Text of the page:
I'm 69½ and finally retiring! I'll turn 70 on Oct. 28. When I do, I plan to switch from my current Social Security benefit as a surviving spouse to my own benefit. Can I do this online? During a pandemic, the idea of standing on line with many other people is terrifying. Can I apply for Medicare online at the same time?
For the very reason you cite, local Social Security offices aren't currently making face-to-face appointments. But you can make a telephone appointment to speak with a Social Security representative at your local office who can help you switch from your survivor benefit to one based on your work record. To find the phone number of your local office, go to ssa.gov and type "office locator" in the search engine.
If you were collecting a survivor benefit when you turned 65, you were notified that it was time for you to apply for Medicare. But you could have postponed that application without incurring a penalty if you still had health coverage though a current job at a company with 20 or more employees.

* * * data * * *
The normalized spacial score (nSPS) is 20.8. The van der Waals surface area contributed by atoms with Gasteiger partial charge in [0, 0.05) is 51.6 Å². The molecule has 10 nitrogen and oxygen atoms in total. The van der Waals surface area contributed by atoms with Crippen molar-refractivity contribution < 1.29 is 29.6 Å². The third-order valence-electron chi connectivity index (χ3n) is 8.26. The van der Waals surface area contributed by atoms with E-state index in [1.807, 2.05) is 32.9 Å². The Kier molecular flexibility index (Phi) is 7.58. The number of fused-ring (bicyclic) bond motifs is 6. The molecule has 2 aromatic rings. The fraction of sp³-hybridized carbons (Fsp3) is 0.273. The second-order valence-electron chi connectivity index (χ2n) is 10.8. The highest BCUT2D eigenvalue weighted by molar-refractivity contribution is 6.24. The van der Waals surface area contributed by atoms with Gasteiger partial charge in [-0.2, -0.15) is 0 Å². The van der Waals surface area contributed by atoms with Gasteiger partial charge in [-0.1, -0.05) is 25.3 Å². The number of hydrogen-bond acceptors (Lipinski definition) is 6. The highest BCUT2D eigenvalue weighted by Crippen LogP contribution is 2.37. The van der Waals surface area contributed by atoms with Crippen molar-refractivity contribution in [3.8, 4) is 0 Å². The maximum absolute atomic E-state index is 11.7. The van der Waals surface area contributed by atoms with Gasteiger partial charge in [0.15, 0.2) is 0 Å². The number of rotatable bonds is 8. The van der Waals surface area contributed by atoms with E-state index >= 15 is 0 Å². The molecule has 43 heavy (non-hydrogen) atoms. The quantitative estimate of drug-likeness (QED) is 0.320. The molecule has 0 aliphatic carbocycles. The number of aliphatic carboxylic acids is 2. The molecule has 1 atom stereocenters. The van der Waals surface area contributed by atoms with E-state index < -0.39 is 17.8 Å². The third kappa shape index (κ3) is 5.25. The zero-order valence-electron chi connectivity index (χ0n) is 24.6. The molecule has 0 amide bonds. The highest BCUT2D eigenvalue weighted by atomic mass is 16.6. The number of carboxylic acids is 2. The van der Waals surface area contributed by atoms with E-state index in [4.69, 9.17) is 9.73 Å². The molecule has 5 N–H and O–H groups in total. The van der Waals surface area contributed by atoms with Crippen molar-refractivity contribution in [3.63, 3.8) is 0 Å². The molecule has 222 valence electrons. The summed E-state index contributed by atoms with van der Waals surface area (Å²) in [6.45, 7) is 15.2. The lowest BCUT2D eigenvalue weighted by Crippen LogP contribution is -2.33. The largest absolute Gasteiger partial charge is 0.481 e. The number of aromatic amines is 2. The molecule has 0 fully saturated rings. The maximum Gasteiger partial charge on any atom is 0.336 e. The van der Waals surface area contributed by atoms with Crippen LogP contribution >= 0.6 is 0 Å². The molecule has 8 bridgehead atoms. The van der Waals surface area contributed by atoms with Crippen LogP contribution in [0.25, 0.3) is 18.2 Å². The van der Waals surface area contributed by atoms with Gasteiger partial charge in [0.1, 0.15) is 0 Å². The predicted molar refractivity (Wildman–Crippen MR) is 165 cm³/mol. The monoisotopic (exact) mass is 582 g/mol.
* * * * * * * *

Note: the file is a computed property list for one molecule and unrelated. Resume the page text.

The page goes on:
It sounds as if that's what you did.
To get Medicare Part B without a premium penalty after you retire, you must submit paperwork showing that you've been covered through your job until now, says Barry Klitsberg, a Health Insurance Information Counseling and Assistance Program counselor at FCA in Mineola. You can do this online. But first, discuss your Medicare application with the Social Security agent you speak to about your change in benefit; that agent can explain the process and tell you what information you and your employer need to provide.
The bottom line
Local Social Security offices are closed for in-person appointments, but open for telephone appointments.
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